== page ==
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dc.contributor.authorYi, Seung Eunen_US
dc.contributor.authorHarish, Vinyasen_US
dc.contributor.authorGutierrez, Jahiren_US
dc.contributor.authorRavaut, Mathieuen_US
dc.contributor.authorKornas, Kathyen_US
dc.contributor.authorWatson, Tristanen_US
dc.contributor.authorPoutanen, Tomien_US
dc.contributor.authorGhassemi, Marzyehen_US
dc.contributor.authorVolkovs, Maksimsen_US
dc.contributor.authorRosella, Laura C.en_US
dc.identifier.citationYi, S. E., Harish, V., Gutierrez, J., Ravaut, M., Kornas, K., Watson, T., Poutanen, T., Ghassemi, M., Volkovs, M. & Rosella, L. C. (2022). Predicting hospitalisations related to ambulatory care sensitive conditions with machine learning for population health planning: derivation and validation cohort study. BMJ Open, 12(4), e051403-.
dc.description.abstractObjective: To predict older adults’ risk of avoidable hospitalisation related to ambulatory care sensitive conditions (ACSC) using machine learning applied to administrative health data of Ontario, Canada. Design, setting and participants: A retrospective cohort study was conducted on a large cohort of all residents covered under a single-payer system in Ontario, Canada over the period of 10 years (2008– 2017). The study included 1.85 million Ontario residents between 65 and 74 years old at any time throughout the study period. Data sources: Administrative health data from Ontario, Canada obtained from the (ICES formerly known as the Institute for Clinical Evaluative Sciences Data Repository. Main outcome measures: Risk of hospitalisations due to ACSCs 1 year after the observation period. Results: The study used a total of 1 854 116 patients, split into train, validation and test sets. The ACSC incidence rates among the data points were 1.1% for all sets. The final XGBoost model achieved an area under the receiver operating curve of 80.5% and an area under precision–recall curve of 0.093 on the test set, and the predictions were well calibrated, including in key subgroups. When ranking the model predictions, those at the top 5% of risk as predicted by the model captured 37.4% of those presented with an ACSC-related hospitalisation. A variety of features such as the previous number of ambulatory care visits, presence of ACSC-related hospitalisations during the observation window, age, rural residence and prescription of certain medications were contributors to the prediction. Our model was also able to capture the geospatial heterogeneity of ACSC risk in Ontario, and especially the elevated risk in rural and marginalised regions. Conclusions: This study aimed to predict the 1-year risk of hospitalisation from ambulatory-care sensitive conditions in seniors aged 65–74 years old with a single, large-scale machine learning model. The model shows the potential to inform population health planning and interventions to reduce the burden of ACSC-related hospitalisations.en_US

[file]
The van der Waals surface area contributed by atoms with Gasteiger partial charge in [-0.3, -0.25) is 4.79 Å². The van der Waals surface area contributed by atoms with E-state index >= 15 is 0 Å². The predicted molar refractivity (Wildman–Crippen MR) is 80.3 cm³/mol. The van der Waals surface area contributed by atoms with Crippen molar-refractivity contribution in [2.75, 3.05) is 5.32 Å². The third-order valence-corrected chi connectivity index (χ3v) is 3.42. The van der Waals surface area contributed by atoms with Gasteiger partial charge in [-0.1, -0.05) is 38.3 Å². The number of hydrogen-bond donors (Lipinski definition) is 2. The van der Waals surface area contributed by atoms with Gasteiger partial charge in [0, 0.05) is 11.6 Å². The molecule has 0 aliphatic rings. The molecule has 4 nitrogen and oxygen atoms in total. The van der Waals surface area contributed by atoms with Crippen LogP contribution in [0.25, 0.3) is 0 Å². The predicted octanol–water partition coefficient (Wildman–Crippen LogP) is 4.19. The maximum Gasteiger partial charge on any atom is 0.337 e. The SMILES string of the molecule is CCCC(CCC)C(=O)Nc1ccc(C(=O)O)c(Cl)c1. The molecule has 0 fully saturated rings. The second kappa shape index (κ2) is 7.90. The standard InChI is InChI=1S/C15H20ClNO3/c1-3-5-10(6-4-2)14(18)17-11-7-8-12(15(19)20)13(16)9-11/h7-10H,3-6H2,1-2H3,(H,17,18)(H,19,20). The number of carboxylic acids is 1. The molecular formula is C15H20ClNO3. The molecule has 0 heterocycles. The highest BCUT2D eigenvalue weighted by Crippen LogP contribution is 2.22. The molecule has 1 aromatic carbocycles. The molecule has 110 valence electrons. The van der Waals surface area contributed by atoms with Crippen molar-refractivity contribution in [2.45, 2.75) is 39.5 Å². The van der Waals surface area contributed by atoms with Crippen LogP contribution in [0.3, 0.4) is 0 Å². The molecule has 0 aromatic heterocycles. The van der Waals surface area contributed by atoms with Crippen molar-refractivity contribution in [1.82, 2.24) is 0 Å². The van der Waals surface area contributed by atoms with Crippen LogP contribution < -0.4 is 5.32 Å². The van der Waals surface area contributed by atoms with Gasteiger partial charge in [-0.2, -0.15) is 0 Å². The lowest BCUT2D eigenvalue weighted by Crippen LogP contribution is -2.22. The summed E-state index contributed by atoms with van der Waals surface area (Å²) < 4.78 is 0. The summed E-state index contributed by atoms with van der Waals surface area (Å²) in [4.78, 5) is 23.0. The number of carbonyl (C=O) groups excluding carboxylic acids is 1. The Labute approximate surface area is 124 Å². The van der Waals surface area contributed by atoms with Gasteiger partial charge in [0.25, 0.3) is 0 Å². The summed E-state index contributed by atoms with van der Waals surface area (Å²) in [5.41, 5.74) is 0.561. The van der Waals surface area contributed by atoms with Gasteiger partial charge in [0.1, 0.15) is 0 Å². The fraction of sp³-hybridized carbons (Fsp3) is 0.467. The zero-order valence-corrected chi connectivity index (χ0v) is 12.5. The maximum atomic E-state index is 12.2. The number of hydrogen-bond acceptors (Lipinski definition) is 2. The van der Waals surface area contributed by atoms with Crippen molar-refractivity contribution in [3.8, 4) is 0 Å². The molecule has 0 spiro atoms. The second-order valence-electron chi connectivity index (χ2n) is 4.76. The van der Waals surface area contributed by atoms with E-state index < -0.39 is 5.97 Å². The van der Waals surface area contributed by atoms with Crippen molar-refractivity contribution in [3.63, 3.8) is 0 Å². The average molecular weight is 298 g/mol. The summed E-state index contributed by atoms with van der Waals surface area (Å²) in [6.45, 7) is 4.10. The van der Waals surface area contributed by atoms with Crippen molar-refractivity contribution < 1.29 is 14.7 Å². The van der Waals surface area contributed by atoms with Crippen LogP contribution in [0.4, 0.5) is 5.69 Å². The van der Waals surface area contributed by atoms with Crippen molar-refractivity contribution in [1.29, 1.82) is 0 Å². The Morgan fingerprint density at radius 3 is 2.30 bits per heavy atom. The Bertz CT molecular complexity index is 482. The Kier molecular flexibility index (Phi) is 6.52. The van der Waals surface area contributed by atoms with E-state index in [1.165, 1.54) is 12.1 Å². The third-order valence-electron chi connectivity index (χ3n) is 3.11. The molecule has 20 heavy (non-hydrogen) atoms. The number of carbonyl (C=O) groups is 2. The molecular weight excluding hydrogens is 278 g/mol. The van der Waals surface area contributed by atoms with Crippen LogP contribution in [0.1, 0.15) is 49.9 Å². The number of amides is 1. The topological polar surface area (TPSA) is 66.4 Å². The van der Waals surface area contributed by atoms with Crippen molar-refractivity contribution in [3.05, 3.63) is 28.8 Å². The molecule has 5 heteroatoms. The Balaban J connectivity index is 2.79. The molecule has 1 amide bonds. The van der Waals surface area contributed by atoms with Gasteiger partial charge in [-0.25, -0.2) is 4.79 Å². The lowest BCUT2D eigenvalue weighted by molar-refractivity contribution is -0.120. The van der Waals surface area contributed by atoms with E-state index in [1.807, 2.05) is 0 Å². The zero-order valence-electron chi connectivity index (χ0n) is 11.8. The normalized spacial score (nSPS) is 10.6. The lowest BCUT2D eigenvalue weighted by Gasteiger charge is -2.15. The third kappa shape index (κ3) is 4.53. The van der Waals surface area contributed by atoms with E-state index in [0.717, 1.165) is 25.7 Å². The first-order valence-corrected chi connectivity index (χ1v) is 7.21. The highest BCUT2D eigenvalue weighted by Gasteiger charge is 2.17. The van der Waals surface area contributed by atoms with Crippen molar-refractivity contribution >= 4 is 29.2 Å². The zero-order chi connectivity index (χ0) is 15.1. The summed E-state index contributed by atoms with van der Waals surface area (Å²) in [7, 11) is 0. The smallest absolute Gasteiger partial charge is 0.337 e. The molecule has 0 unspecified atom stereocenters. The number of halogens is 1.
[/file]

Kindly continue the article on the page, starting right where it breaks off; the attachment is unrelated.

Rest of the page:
dc.relation.ispartofBMJ Openen_US
dc.rights© Author(s) (or their employer(s)) 2022. Published by BMJ. Open access. This is an open access article distributed in accordance with the Creative Commons Attribution Non Commercial (CC BY-NC 4.0) license, which permits others to distribute, remix, adapt, build upon this work non-commercially, and license their derivative works on different terms, provided the original work is properly cited, appropriate credit is given, any changes made indicated, and the use is non-commercial. See:
dc.subjectEngineering::Computer science and engineeringen_US
dc.titlePredicting hospitalisations related to ambulatory care sensitive conditions with machine learning for population health planning: derivation and validation cohort studyen_US
dc.typeJournal Articleen
dc.contributor.schoolSchool of Computer Science and Engineeringen_US
dc.description.versionPublished versionen_US
dc.subject.keywordsAdministrative Health Dataen_US
dc.subject.keywordsAmbulatory Careen_US
dc.description.acknowledgementThis study was supported by ICES, which is funded by an annual grant from the Ontario Ministry of Health (MOH) and the Ministry of Long-Term Care (MLTC). This work was supported by the New Frontiers in Research Fund (NFRFE2018-00662), a Canada Research Chair in Population Health Analytics (950- 230702) (LR), Ontario Graduate Scholarship (number N/A) (VH), Canadian Institutes of Health Research Banting and Best Canada Graduate Scholarship Master’s and Doctoral awards (numbers N/A) (VH), and Vector Institute Post-graduate Fellowship (number N/A) (VH).en_US
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